Rae Lewis-Thornton: “What’s Keeping Magic Alive Is The Same Thing Keeping Me Alive”
According to the Centers for Disease Control and Prevention (CDC), African Americans are 44 percent of all new diagnoses of HIV cases in the United States, yet we comprise only 12% of the population. It is estimated that 41 percent of those living with HIV nation wide are African American and about 14 percent don’t even know they are infected.
Equally alarming is the high death rate among African Americans. A whopping 54 percent of all AIDS-related deaths are African American. For sure this is connected to the care and treatment, or lack thereof, of African Americans rather than medical ability to control the virus. Lets’ be clear, the advances around the treatment of HIV in the last 36 years since the first cases of AIDS are nothing short of remarkable.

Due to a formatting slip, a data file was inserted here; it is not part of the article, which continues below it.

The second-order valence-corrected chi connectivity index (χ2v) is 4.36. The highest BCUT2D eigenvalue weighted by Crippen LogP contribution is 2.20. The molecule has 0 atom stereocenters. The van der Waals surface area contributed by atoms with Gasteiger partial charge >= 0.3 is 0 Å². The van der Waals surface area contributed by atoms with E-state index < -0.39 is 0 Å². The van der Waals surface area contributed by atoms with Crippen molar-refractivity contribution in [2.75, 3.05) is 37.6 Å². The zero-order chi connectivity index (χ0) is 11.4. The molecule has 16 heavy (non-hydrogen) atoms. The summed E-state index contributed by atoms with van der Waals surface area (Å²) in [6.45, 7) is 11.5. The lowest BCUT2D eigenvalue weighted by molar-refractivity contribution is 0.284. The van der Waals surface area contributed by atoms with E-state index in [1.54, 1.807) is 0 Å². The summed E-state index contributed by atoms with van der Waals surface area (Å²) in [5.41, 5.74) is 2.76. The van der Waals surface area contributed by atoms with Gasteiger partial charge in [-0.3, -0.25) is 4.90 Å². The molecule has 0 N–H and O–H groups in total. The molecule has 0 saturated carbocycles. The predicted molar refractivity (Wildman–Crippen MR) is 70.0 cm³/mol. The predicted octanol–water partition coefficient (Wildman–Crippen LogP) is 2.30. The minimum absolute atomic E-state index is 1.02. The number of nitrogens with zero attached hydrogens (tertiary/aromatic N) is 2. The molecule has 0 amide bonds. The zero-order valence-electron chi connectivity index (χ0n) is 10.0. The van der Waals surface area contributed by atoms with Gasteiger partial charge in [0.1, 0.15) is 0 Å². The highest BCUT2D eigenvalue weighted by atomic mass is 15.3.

When I was diagnosed in March of 1987, there was nothing to treat HIV. Then, AZT came and other antiretroviral medications slowly trickled in. Today, there are 39 HIV medications in six different drug classes that attack HIV differently. When I say no one has to die from AIDS-related death, I don’t want to make it sound that simple, but it really is that simple.
So why are we dying at a much higher rates then everyone else?
The CDC estimates that 79 percent of newly diagnosed African Americans are linked to medical care within 3 months of their diagnosis. Sounds great, right? The problem is only 51 percent remain in care. Only 37 percent of African Americans are prescribed antiretroviral theory (ART) and only 29 percent achieved viral suppression. Let me break it down.
When we find out our status, we get connected to care, but we don’t stay in care. While in care, we are not receiving the vital medications that can expand our life expectancy and or we are not taking our medication consistently to reach viral suppression.
Now, I’m not a social scientist, but I understand that some of these statics are rooted in poverty, homelessness, distrust of the medical community, mental illness, rural vs. city living and if I asked you, I bet we could add to this list all day.
Yet, I also understand that some of these statistics are rooted in plain old,…